The Genie in the Machine
How Computer-Automated Inventing Is Revolutionizing Law and Business
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"Plotkin's book demonstrates that computer-automated inventing is not an academic curiosity or fad, but rather a new way of inventing that will dominate the 21st Century and change how we invent—and how we think about inventing—forever."
—John Koza, Consulting Professor, Stanford University
"In this provocative and important book, Robert Plotkin offers a fascinating look at the future of invention. The Genie in the Machine belongs on every innovator's bookshelf." —Daniel H. Pink, author of A Whole New Mind
"We've entered the Artificial Invention Age, where programs can automatically synthesize new product designs given only a description of what's required. What's the invention here? Is it the new design? The program? The requirements? And which of these should be patentable? The Genie in the Machine lays out the choices for patent and invention policy with compelling clarity. It's an essential roadmap for anyone concerned with the future of innovation." —Hal Abelson, Massachusetts Institute of Technology
We have long considered inventing to be a uniquely human activity. But just as the assembly line automated the process of manufacturing, today's computers are automating the process of inventing. Software can automatically generate designs for everything from toothbrushes to antennas to automobile frames more quickly and inexpensively than ever before, thereby ushering in a new era of artificial invention.
Inventors will use artificial invention technology to boost their inventive abilities to previously undreamed-of heights, enabling small teams of inventors to compete with mega-corporations who insist on inventing the old-fashioned way. Even consumers will be able to use artificial invention technology to become inventors themselves. We stand poised to see the emergence of the "digital renaissance artisan"—a person who will have the ability to not only design new inventions at the touch of a button, but also to manufacture them automatically from the comfort of home. As Robert Plotkin reveals in this landmark book, our decisions about these inventions today will dictate who gets to control this powerful technology tomorrow.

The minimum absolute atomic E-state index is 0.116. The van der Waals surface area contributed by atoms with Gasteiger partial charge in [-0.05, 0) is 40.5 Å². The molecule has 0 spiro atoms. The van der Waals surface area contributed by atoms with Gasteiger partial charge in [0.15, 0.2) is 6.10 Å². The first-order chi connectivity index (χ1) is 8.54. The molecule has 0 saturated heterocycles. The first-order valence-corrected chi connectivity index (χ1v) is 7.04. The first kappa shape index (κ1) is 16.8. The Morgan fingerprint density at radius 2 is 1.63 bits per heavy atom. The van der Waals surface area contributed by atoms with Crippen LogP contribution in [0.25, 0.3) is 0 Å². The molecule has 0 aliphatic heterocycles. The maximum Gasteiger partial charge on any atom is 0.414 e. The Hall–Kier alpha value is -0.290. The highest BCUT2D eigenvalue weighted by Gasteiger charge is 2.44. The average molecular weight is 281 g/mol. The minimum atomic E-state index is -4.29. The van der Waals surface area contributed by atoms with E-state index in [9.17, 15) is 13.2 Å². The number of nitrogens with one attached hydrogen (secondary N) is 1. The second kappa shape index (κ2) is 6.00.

Should inventions designed by software be patentable? Should the software that produces those designs be patentable? The Genie in the Machine offers the first-ever examination of the implications of artificial invention technology for patent law, the law of invention. Along with practical advice for inventors, high-tech companies, and patent lawyers, this forward-looking book provides concrete recommendations for reforming patent law in light of the growing importance of invention-automation technology.
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